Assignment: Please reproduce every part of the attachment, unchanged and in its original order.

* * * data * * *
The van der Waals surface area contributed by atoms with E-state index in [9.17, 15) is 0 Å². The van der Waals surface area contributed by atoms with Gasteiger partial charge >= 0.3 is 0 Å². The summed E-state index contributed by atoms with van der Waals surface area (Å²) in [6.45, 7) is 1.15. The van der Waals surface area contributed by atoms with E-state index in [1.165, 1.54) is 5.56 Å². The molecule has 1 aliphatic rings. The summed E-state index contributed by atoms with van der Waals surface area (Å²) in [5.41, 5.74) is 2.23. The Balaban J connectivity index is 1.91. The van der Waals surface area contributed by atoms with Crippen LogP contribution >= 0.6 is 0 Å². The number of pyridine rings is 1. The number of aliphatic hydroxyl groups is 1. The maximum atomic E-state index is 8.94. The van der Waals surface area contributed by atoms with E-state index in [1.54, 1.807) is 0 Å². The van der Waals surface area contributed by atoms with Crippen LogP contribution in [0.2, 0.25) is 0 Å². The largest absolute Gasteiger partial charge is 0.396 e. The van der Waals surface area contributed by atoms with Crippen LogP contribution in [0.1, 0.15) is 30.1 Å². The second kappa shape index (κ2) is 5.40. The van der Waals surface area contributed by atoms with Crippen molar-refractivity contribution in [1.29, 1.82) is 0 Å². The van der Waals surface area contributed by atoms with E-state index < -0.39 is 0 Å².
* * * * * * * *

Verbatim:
The van der Waals surface area contributed by atoms with E-state index in [9.17, 15) is 0 Å². The van der Waals surface area contributed by atoms with Gasteiger partial charge >= 0.3 is 0 Å². The summed E-state index contributed by atoms with van der Waals surface area (Å²) in [6.45, 7) is 1.15. The van der Waals surface area contributed by atoms with E-state index in [1.165, 1.54) is 5.56 Å². The molecule has 1 aliphatic rings. The summed E-state index contributed by atoms with van der Waals surface area (Å²) in [5.41, 5.74) is 2.23. The Balaban J connectivity index is 1.91. The van der Waals surface area contributed by atoms with Crippen LogP contribution >= 0.6 is 0 Å². The number of pyridine rings is 1. The number of aliphatic hydroxyl groups is 1. The maximum atomic E-state index is 8.94. The van der Waals surface area contributed by atoms with E-state index in [1.54, 1.807) is 0 Å². The van der Waals surface area contributed by atoms with Crippen LogP contribution in [0.2, 0.25) is 0 Å². The largest absolute Gasteiger partial charge is 0.396 e. The van der Waals surface area contributed by atoms with Crippen LogP contribution in [0.1, 0.15) is 30.1 Å². The second kappa shape index (κ2) is 5.40. The van der Waals surface area contributed by atoms with Crippen molar-refractivity contribution in [1.29, 1.82) is 0 Å². The van der Waals surface area contributed by atoms with E-state index < -0.39 is 0 Å².